Cook-up rice: A must have in every Guyanese home on ‘Old Year’s night’


By: Lakhram Bhagirat

Whether it is made with mixed beans, black-eyed peas, split peas, calaloo, pigeon peas, or a combination of all, cook-up rice must be present in every Guyanese home on December 31.

While for many the origin of the old year’s day cook-up rice is a bit sketchy, the delicious tradition remains unchanged. It is perhaps the only day when you can visit different homes and have the same meal in completely different styles.

You see, cook-up rice is versatile. It is one of the dishes where the core ingredients remain the same but the method of preparation changes from person to person, hence the reason for no two cook-ups tasting the same. While there are recipes that guide one’s cooking, the responsibility of preparing the traditional Old Year’s cook-up rice is usually given to the best cook in the family.

In my family, that would be my mother. However, the extended family’s favourite cook-up rice would ideally be the one prepared by my aunt, Annie. Her cook-up rice has the right balance of rice-to-bean-to-meat ratio; the right balance of spices and wetness.

For me, a good cook-up rice is not too dry or too soupy, and it takes great skills to achieve that level of ‘cook-up perfection’.

Like everything in life, everyone has a preference when it comes to food and with cook-up rice, it is no different. Some prefer simplicity while others prefer extravagance and for me, the more extravagant the better. However, there needs to be a balance between the extravagance and the taste because quite frankly, no one wants a tasteless cook-up rice on Old Year’s Night.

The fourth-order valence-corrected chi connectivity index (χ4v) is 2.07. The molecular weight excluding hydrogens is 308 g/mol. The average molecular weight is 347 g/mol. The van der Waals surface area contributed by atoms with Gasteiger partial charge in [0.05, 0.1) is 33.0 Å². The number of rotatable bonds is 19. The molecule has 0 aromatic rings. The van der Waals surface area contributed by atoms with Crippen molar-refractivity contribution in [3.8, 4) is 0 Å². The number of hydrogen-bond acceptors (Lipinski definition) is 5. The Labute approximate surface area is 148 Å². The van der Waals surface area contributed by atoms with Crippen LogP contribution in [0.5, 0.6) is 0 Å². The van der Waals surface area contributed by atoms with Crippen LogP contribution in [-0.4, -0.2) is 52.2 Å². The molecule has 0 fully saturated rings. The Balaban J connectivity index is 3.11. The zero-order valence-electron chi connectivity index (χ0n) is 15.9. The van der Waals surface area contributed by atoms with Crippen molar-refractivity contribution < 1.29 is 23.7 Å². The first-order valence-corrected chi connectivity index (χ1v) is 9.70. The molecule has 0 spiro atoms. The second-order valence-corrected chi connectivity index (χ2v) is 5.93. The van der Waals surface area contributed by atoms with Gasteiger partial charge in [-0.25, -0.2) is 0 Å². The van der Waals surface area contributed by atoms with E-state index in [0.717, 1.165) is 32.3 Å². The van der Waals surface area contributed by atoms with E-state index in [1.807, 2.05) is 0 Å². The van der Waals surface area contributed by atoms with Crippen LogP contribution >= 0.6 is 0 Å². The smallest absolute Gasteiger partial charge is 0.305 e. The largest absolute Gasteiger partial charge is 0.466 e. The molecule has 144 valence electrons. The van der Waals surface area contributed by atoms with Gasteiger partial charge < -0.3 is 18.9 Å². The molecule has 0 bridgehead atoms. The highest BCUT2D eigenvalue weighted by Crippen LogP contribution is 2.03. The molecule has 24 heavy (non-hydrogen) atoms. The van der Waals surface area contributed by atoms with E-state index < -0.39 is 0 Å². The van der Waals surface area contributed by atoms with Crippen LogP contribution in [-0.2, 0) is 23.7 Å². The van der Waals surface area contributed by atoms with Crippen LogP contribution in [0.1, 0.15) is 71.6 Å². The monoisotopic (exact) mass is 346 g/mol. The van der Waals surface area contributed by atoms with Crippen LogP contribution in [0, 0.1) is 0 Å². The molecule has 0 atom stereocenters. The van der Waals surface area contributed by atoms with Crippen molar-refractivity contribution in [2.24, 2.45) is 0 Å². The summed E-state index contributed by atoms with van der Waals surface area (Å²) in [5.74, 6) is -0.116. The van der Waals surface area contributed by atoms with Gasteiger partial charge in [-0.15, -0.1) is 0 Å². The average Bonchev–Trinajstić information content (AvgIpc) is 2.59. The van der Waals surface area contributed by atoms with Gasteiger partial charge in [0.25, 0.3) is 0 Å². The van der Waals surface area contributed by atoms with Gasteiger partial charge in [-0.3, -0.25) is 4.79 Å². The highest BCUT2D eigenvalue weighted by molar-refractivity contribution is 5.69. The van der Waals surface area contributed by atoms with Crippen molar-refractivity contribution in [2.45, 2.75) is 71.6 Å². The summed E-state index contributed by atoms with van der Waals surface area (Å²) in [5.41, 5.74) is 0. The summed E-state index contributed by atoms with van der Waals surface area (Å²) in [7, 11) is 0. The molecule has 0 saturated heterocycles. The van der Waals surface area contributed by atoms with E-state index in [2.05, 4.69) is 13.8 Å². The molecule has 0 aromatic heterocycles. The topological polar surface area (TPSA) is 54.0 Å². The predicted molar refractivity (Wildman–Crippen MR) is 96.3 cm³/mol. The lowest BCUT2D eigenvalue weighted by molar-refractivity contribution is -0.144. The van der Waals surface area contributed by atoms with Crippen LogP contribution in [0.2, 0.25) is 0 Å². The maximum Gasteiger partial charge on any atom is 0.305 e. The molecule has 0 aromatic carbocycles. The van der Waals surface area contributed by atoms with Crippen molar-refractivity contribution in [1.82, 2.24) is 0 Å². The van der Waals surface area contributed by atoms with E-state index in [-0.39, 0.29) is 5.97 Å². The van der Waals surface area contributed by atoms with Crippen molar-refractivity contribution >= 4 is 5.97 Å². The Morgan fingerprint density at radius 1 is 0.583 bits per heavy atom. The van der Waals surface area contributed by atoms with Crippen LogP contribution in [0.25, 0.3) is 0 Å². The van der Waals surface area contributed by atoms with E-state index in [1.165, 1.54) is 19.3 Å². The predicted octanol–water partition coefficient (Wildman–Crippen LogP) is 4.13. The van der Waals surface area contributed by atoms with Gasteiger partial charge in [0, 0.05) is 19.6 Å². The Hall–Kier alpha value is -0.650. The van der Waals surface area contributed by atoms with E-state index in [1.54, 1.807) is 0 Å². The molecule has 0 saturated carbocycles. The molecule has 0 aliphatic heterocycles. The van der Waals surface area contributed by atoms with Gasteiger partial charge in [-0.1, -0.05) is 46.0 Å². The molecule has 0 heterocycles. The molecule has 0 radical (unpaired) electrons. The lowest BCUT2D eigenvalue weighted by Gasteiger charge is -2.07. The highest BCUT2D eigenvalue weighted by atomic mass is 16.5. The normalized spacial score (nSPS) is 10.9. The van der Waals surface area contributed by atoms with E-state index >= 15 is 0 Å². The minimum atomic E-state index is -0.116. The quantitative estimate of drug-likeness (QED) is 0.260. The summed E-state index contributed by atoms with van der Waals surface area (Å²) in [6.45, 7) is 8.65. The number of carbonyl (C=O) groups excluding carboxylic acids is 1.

I remember my grandmother telling me, after I asked her, that cook-up in the house on New Year’s Eve brings good luck and assures you that the incoming year will be filled with promises. In some customs, it is believed that beans signify wealth and having them in the house as well as consuming them assures the promise of wealth in the forthcoming year.

Armed with that knowledge, cook-up became one of my must-haves.

In Guyana, we go to great lengths to have that pot of cook-up in the house on December 31. I have seen women, and some men, spend hours standing at butcher shops waiting on that tripe, salted beef, pigtails, chicken, oxtail and other cuts of meat to ensure that they have the best for what is considered as perhaps the most anticipated meal of the year.

Beans and peas would disappear from the supermarket shelves after Boxing Day as persons would stock to quell the fear of not getting them.

Here in Guyana, unlike in other countries, we would not dare make our cook-up rice with canned beans and peas. Everything must be sourced as fresh as possible and every ingredient has a part to play and don’t even think if you miss one, no one will notice.

The early hours of December 31 would be spent at the markets and meat shops sourcing the ingredients. The night before the beans and peas would be soaked so as to ensure easier cooking. We got to have the freshest fine leaf thyme, the proper smelling broadleaf thyme, and don’t ever forget the marrid-man poke!

These three herbs are the foundation of the cook-up flavour and if you are going to be using canned or packet coconut milk then just forget it. Nah baddah mek no cook-up!

After a morning spent gathering the right ingredients, preparation would start around 16:00h. We getting out the pressure pot to cook the beans.

One whistle, two whistle, three whistle – yuh bettah air out de pressha pat and check de beans.

The beans have to be soft but still retain their integrity because they would get another cooking with the other ingredients. Oh, please don’t forget to add salt to cook the beans.

Seasoning is vital people, it is!